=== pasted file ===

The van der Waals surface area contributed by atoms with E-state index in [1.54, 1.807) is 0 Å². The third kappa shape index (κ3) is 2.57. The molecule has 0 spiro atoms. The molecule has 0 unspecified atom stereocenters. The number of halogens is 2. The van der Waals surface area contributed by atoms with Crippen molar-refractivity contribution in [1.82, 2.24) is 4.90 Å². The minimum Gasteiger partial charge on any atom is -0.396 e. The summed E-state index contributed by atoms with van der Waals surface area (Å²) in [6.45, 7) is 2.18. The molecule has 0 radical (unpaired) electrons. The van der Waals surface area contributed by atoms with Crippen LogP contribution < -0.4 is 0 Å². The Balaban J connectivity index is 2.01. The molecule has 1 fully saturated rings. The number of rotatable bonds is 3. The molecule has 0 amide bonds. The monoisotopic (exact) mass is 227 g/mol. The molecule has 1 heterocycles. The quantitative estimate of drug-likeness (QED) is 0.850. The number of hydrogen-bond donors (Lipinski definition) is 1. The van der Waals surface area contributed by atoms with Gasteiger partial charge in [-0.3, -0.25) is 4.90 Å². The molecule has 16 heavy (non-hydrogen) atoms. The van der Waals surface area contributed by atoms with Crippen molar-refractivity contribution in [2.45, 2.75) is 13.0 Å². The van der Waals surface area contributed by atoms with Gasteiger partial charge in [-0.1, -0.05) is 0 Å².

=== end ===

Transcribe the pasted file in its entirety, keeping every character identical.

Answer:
The van der Waals surface area contributed by atoms with E-state index in [1.54, 1.807) is 0 Å². The third kappa shape index (κ3) is 2.57. The molecule has 0 spiro atoms. The molecule has 0 unspecified atom stereocenters. The number of halogens is 2. The van der Waals surface area contributed by atoms with Crippen molar-refractivity contribution in [1.82, 2.24) is 4.90 Å². The minimum Gasteiger partial charge on any atom is -0.396 e. The summed E-state index contributed by atoms with van der Waals surface area (Å²) in [6.45, 7) is 2.18. The molecule has 0 radical (unpaired) electrons. The van der Waals surface area contributed by atoms with Crippen LogP contribution < -0.4 is 0 Å². The Balaban J connectivity index is 2.01. The molecule has 1 fully saturated rings. The number of rotatable bonds is 3. The molecule has 0 amide bonds. The monoisotopic (exact) mass is 227 g/mol. The molecule has 1 heterocycles. The quantitative estimate of drug-likeness (QED) is 0.850. The number of hydrogen-bond donors (Lipinski definition) is 1. The van der Waals surface area contributed by atoms with Gasteiger partial charge in [-0.3, -0.25) is 4.90 Å². The molecule has 16 heavy (non-hydrogen) atoms. The van der Waals surface area contributed by atoms with Crippen molar-refractivity contribution in [2.45, 2.75) is 13.0 Å². The van der Waals surface area contributed by atoms with Gasteiger partial charge in [-0.1, -0.05) is 0 Å².